OSHA Standards for Landfill Workers
In the United States, if you work in construction, or in the maritime industry, or on a farm, the Occupational Safety and Health Administration (OSHA) gives you an entire section of the Code of Federal Regulations, Title 29, complete with its own part number. (The maritime industry gets three of them.)
The remainder of America’s workforce relies on a single section — 29 CFR 1910, Occupational Safety and Health Standards for General Industry — to enumerate an employer’s responsibility to keep workers safe under pain of fine or forfeiture.
More to the point, there are no OSHA regulations specifically written for landfill workers, let alone material recovery facilities. Employers look to 29 CFR 1910 for the rules governing safety responsibilities at their workplaces — all sorts of workplaces — and these are the standards that cover occupational safety at the landfill.
In other words, there aren’t really OSHA standards for landfill workers. But there are OSHA standards employers at landfills need to know. Here are just a few examples:
29 CFR 1910 Subpart I: Personal Protective Equipment
Hard hats aren’t optional for many landfill employees. According to standard 1910.135(a)(1), head protection is required “when working in areas where there is a potential for injury to the head from falling objects.” Other standards from Subpart I also apply to workers at landfills. Employers might need to provide eye and face protection, too. They almost certainly should provide employees with respirators: “A respirator shall be provided to each employee when such equipment is necessary to protect the health of such employee,” says standard 1910.134(a)(2).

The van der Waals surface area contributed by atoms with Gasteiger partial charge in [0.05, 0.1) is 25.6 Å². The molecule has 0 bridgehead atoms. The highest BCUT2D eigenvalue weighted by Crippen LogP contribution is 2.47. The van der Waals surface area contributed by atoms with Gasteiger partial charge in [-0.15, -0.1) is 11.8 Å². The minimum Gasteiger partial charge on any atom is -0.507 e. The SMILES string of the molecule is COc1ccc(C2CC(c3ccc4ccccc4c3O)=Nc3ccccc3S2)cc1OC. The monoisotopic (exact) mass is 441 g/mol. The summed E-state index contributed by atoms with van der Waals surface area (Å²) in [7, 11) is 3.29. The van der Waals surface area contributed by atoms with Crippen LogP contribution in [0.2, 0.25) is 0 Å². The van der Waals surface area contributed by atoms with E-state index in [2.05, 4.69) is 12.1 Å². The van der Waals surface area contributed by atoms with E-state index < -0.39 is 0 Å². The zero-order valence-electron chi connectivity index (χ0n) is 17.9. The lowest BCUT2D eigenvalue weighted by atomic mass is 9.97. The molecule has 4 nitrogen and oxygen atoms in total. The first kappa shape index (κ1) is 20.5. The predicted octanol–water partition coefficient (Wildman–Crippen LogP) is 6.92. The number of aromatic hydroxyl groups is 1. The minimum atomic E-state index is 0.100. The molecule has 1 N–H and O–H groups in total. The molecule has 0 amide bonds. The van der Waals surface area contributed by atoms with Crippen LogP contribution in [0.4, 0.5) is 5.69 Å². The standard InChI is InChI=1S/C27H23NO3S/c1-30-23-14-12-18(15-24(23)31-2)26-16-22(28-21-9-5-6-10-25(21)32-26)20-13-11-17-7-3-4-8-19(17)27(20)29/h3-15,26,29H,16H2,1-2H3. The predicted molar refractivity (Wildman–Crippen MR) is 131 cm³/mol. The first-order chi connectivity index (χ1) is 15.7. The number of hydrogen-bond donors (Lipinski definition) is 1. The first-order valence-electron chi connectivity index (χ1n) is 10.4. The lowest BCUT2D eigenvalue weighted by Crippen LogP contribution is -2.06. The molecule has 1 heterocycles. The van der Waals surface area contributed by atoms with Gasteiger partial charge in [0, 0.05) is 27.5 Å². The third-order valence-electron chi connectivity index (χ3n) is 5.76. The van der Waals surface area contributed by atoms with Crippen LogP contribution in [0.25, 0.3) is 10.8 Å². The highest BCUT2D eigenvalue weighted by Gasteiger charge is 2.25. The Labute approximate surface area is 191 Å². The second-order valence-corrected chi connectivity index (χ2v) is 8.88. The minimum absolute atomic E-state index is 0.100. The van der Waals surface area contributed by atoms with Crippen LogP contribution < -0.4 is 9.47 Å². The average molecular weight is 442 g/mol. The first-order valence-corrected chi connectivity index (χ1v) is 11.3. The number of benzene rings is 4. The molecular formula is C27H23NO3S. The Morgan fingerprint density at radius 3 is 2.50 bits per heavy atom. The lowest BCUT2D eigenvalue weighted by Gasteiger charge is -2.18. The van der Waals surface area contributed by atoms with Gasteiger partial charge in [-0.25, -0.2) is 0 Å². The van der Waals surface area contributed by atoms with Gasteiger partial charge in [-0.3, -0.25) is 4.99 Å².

29 CFR 1910 Subpart O: Machinery and Machine Guarding
From shredders to compactors, a lot of the equipment workers use at the landfill must include guards according to this OSHA standard. More specifically, 29 CFR 1910.212(a)(1) states that: “One or more methods of machine guarding shall be provided to protect the operator and other employees in the machine area from hazards such as those created by point of operation, ingoing nip points, rotating parts, flying chips, and sparks. Examples of guarding methods are barrier guards, two-hand tripping devices, electronic safety devices, etc.”
29 CFR 1910.1200: Hazard Communication
Inevitably, some wastes considered hazardous will end up at the landfill. This OSHA regulation requires labels for all hazardous chemicals in accordance with the United Nations Globally Harmonized System of Classification and Labelling of Chemicals.
Note that the above standards are only meant to serve as examples; employers at landfills and MRFs must follow the full range of OSHA’s 1910 safety regulations for general industry. When in doubt, consider the General Duty Clause of the OSH Act of 1970, the law that created OSHA and empowered the Administration to make the rules in the first place.
The General Duty Clause states that “Each employer shall furnish to … employees employment and a place of employment which are free from recognized hazards that are causing or are likely to cause death or serious physical harm to [those] employees.” The rule essentially insists that employers keep their employees as safe as they possibly can. When you find yourself in the shadow of a potential safety issue, guide your decision by the light of this proposition.
“29 CFR 1010 - OSHA Standards.” OSHA. Occupational Safety and Health Administration, U.S. Department of Labor, n.d. Web. 26 Mar. 2019.
“OSHA Act of 1970 - General Duty Clause.” OSHA. Occupational Safety and Health Administration, U.S. Department of Labor, n.d. Web. 26 Mar. 2019.